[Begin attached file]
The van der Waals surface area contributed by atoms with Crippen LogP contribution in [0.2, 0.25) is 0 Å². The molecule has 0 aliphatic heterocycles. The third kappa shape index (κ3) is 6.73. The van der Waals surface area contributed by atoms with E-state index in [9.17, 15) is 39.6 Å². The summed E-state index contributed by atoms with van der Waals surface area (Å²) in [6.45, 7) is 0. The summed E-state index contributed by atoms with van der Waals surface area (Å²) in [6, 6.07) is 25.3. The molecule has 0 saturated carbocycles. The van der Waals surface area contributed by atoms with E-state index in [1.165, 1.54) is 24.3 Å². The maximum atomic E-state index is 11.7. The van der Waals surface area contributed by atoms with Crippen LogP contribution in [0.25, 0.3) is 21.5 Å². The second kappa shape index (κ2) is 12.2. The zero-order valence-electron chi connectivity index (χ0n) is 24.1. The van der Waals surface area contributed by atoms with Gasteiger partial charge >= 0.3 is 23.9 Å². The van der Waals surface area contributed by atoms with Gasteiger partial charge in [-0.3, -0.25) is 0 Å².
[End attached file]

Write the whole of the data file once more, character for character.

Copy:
The van der Waals surface area contributed by atoms with Crippen LogP contribution in [0.2, 0.25) is 0 Å². The molecule has 0 aliphatic heterocycles. The third kappa shape index (κ3) is 6.73. The van der Waals surface area contributed by atoms with E-state index in [9.17, 15) is 39.6 Å². The summed E-state index contributed by atoms with van der Waals surface area (Å²) in [6.45, 7) is 0. The summed E-state index contributed by atoms with van der Waals surface area (Å²) in [6, 6.07) is 25.3. The molecule has 0 saturated carbocycles. The van der Waals surface area contributed by atoms with E-state index in [1.165, 1.54) is 24.3 Å². The maximum atomic E-state index is 11.7. The van der Waals surface area contributed by atoms with Crippen LogP contribution in [0.25, 0.3) is 21.5 Å². The second kappa shape index (κ2) is 12.2. The zero-order valence-electron chi connectivity index (χ0n) is 24.1. The van der Waals surface area contributed by atoms with Gasteiger partial charge >= 0.3 is 23.9 Å². The van der Waals surface area contributed by atoms with Gasteiger partial charge in [-0.3, -0.25) is 0 Å².